Category: ECommerce Page 1 of 1013

Plug n profit ecommerce principles

The Internet has been around long enough now for some online … … to emerge as proven success drivers. By … … Napster, Ebay, Hotmail, Blue Mountain Arts and a few oth

The Internet has been around long enough now for some online marketing principles to emerge as proven success drivers. By observing Amazon.com, Napster, Ebay, Hotmail, Blue Mountain Arts and a few other highly successful online properties, we can now accurately pinpoint tested principles that any site can plug into their own processes and profit from them immensely.

Being Part of Natural Buyer Behaviour

Most people buy on their third to fifth contact. Which means you have to get their email address the first time they visit your site, and periodically send them some useful free information to get them to return to your site several times. You have to give them a valid reason for them to give you their email address – no one gives their email address without something worth it for them in exchange. You can either run a newsletter or use a system like Aweber.com’s to schedule an automated series of emails from pre-written templates. Obviously, providing good and relevant free information is very important here, you just can’t email pure advertising to people. The Net Profits manual covers this very well (see http://www.aboutwebmasters.com/free-tools.shtml).

Affiliate Programs – Every Site Should Have One

Affiliate programs are responsible for about 35% of the sales generated by the big e-commerce sites. Many sites that do not do any other form of advertising report affiliates as an even larger contributor of their total sales. Why? Because over 80% of people find new sites on the web by following links from sites they already visit. Having an affiliate program gives you the ability to convince other related sites to link to your site. And make sure you give them a sizeable commission, say 20%. The idea is to build an affiliate network that is highly automated and empower your affiliates with tools and information that will help them succeed. Then target a few sites with high traffic as preferred partners and work with them even closer because these large sites will be the main contributor of sales. For more details on this, see Declan Dunn’s Winning the Affiliate Game and The Complete, Insider’s Guide to Associate & Affiliate Programs (see http://www.aboutwebmasters.com/free-tools.shtml).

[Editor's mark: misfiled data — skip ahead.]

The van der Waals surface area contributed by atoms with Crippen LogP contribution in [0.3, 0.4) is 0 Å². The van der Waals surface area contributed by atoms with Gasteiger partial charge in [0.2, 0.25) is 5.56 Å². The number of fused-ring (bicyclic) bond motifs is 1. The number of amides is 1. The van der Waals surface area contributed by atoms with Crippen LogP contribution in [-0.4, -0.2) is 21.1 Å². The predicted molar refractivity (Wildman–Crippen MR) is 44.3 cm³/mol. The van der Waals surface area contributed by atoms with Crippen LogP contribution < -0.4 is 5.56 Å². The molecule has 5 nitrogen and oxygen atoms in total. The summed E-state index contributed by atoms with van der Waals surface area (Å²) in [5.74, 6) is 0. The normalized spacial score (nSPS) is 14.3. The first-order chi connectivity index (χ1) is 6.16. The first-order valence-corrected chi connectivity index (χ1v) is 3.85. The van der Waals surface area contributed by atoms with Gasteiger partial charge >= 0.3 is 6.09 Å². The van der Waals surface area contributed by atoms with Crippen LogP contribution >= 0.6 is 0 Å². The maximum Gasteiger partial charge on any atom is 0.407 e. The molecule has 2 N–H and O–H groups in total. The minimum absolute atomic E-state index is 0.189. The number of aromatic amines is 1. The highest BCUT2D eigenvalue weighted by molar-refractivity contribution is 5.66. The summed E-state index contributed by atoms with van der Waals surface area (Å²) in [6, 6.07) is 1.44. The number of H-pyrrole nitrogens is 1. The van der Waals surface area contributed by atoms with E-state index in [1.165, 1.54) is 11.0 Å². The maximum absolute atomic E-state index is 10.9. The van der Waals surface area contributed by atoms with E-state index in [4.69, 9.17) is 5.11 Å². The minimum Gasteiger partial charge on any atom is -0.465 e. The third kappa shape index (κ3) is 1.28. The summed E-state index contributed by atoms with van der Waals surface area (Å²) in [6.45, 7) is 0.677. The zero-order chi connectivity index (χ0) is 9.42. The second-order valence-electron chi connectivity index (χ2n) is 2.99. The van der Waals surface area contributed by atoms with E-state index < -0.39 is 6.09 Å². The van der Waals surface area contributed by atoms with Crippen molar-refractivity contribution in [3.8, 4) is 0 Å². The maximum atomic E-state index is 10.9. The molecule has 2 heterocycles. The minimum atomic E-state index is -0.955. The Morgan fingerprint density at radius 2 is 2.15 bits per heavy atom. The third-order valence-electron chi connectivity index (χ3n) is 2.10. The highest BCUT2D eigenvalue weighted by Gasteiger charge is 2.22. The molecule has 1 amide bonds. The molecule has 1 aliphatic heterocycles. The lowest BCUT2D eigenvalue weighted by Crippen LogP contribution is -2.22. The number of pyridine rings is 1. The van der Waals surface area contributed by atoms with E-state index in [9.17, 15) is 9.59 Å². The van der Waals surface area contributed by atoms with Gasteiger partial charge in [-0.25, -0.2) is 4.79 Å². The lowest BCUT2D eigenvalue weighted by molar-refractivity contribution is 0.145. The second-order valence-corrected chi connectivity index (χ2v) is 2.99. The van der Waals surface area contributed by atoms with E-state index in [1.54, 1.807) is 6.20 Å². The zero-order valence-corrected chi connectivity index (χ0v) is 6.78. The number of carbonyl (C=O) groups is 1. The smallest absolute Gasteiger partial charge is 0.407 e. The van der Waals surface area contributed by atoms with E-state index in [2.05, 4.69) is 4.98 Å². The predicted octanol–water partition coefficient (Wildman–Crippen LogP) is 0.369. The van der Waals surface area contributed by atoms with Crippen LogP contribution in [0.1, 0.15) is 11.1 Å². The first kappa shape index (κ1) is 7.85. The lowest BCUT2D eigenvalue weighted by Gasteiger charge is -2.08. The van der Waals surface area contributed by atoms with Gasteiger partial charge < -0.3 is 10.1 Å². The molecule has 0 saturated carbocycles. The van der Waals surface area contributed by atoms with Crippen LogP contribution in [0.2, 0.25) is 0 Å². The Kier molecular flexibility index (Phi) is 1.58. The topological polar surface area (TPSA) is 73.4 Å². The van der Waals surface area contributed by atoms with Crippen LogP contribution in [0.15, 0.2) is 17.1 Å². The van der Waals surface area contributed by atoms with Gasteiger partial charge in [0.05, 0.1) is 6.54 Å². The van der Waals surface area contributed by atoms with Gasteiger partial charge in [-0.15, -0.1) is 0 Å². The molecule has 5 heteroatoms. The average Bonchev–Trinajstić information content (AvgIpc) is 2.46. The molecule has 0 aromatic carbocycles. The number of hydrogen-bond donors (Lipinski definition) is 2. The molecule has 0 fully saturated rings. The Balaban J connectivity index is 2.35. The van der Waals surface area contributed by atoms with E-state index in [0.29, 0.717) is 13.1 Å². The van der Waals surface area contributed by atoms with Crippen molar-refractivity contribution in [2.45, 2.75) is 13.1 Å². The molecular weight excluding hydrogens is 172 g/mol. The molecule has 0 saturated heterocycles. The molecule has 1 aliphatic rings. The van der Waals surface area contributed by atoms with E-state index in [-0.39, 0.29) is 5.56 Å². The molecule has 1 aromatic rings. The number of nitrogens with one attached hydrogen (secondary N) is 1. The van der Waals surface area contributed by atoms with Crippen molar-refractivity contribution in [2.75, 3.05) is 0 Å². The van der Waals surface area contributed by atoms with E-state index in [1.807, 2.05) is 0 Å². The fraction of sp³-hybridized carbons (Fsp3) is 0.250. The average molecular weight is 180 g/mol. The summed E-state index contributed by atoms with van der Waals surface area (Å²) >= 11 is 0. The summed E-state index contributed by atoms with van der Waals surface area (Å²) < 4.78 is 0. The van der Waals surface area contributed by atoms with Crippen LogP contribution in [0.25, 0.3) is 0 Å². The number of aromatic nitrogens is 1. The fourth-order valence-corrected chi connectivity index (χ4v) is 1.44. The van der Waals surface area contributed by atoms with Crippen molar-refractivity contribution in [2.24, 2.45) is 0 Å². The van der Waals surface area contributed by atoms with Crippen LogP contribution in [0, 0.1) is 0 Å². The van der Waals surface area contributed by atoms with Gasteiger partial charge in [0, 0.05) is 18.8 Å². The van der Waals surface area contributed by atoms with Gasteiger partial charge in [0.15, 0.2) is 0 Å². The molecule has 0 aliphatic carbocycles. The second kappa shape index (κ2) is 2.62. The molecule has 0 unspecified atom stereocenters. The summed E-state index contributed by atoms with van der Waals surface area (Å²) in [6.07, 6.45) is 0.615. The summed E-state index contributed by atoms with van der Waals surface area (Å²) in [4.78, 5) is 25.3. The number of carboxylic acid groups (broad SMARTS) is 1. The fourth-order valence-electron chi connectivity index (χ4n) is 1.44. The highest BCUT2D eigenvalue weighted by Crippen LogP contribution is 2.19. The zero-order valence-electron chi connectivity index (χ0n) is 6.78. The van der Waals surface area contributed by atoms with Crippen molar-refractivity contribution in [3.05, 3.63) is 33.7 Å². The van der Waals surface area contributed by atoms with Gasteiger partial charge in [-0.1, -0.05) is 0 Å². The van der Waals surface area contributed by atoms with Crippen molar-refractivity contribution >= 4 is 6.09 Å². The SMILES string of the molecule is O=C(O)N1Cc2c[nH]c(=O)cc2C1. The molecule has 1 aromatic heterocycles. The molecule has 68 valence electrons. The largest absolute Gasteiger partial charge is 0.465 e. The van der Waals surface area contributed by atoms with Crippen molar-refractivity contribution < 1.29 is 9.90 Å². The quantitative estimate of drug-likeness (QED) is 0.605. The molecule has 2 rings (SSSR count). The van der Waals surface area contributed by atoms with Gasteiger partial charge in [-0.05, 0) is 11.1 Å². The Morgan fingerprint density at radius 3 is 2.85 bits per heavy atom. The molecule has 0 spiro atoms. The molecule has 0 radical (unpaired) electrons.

Solving The Abandoned Shopping Cart

Shoppers abandon their shopping carts 75% of the time. They never complete the purchase process. The main reason why this happens has been found to be the lack of human support to answer questions they may have at the time of purchase, either about the products or about the shopping process. One way to add live human support is by using HumanClick.com’s free app.

Leveraging Existing Traffic

You might as well leverage your existing traffic to generate more revenue. Sign up with some good affiliate programs from web businesses selling products related to your audience. Then take some good text links promoting those products and place them in strategic places on your site and newsletter, within the flow of your current traffic and that’s it! Yahoo, Excite and many of the big engines all play this game and so should you. Again, text links that work in with the content are better than banners because people generally have learnt not to see banners. Another thing you can do is get a free Vstore and have an instant customized mall for your site without the accompanying hassles of fulfilment and the rest (see http://www.aboutwebmasters.com/free-tools.shtml).

Creating Revenue Streams

Make good use of your existing customers. Once someone has bought from you, they are very likely to buy again because they now trust you. Make good use of this. Find related products and services that they would be interested in and periodically, say once or twice a month, email the current customers thanking them for their previous purchase, asking them if they are happy with it and if they require any help with it, and of course informing them of the new product you have decided to tell them about. If you do not have any other products of your own, sign up with affiliate programs featuring such products and market those. This ‘back-end’ can actually result in more revenue that you got from the initial sale – it is a constant stream of revenue, actually.

Dominating The Search Engines